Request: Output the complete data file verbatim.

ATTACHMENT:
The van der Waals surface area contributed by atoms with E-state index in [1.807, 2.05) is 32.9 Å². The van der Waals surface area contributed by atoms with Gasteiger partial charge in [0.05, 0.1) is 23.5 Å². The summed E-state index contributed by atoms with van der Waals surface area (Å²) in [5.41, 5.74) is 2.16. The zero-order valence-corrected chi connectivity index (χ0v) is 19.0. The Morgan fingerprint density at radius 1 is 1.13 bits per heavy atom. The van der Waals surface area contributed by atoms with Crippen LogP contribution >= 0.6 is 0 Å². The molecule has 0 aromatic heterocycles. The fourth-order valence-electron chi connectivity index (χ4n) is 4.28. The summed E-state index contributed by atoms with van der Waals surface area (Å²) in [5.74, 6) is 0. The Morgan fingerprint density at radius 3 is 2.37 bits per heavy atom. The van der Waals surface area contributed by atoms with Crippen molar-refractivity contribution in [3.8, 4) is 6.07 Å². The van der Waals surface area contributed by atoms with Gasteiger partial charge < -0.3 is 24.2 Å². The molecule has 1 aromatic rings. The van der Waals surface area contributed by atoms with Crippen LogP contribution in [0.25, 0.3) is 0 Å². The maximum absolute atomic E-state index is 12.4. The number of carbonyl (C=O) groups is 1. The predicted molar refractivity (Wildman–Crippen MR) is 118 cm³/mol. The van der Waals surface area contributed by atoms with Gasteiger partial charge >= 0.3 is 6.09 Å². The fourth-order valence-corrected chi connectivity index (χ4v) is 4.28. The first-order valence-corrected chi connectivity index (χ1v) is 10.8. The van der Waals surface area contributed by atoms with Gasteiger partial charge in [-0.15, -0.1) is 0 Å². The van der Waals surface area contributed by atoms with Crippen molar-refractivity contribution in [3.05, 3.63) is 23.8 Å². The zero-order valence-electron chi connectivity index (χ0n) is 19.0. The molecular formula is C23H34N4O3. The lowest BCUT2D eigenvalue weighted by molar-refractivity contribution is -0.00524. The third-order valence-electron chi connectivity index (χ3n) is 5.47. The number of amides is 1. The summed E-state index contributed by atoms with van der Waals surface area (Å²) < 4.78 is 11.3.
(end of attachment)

The van der Waals surface area contributed by atoms with E-state index in [1.807, 2.05) is 32.9 Å². The van der Waals surface area contributed by atoms with Gasteiger partial charge in [0.05, 0.1) is 23.5 Å². The summed E-state index contributed by atoms with van der Waals surface area (Å²) in [5.41, 5.74) is 2.16. The zero-order valence-corrected chi connectivity index (χ0v) is 19.0. The Morgan fingerprint density at radius 1 is 1.13 bits per heavy atom. The van der Waals surface area contributed by atoms with Crippen LogP contribution >= 0.6 is 0 Å². The molecule has 0 aromatic heterocycles. The fourth-order valence-electron chi connectivity index (χ4n) is 4.28. The summed E-state index contributed by atoms with van der Waals surface area (Å²) in [5.74, 6) is 0. The Morgan fingerprint density at radius 3 is 2.37 bits per heavy atom. The van der Waals surface area contributed by atoms with Crippen molar-refractivity contribution in [3.8, 4) is 6.07 Å². The van der Waals surface area contributed by atoms with Gasteiger partial charge < -0.3 is 24.2 Å². The molecule has 1 aromatic rings. The van der Waals surface area contributed by atoms with Crippen LogP contribution in [0.25, 0.3) is 0 Å². The maximum absolute atomic E-state index is 12.4. The number of carbonyl (C=O) groups is 1. The predicted molar refractivity (Wildman–Crippen MR) is 118 cm³/mol. The van der Waals surface area contributed by atoms with Gasteiger partial charge >= 0.3 is 6.09 Å². The fourth-order valence-corrected chi connectivity index (χ4v) is 4.28. The first-order valence-corrected chi connectivity index (χ1v) is 10.8. The van der Waals surface area contributed by atoms with Gasteiger partial charge in [-0.15, -0.1) is 0 Å². The van der Waals surface area contributed by atoms with Crippen molar-refractivity contribution in [3.05, 3.63) is 23.8 Å². The zero-order valence-electron chi connectivity index (χ0n) is 19.0. The molecular formula is C23H34N4O3. The lowest BCUT2D eigenvalue weighted by molar-refractivity contribution is -0.00524. The third-order valence-electron chi connectivity index (χ3n) is 5.47. The number of amides is 1. The summed E-state index contributed by atoms with van der Waals surface area (Å²) < 4.78 is 11.3.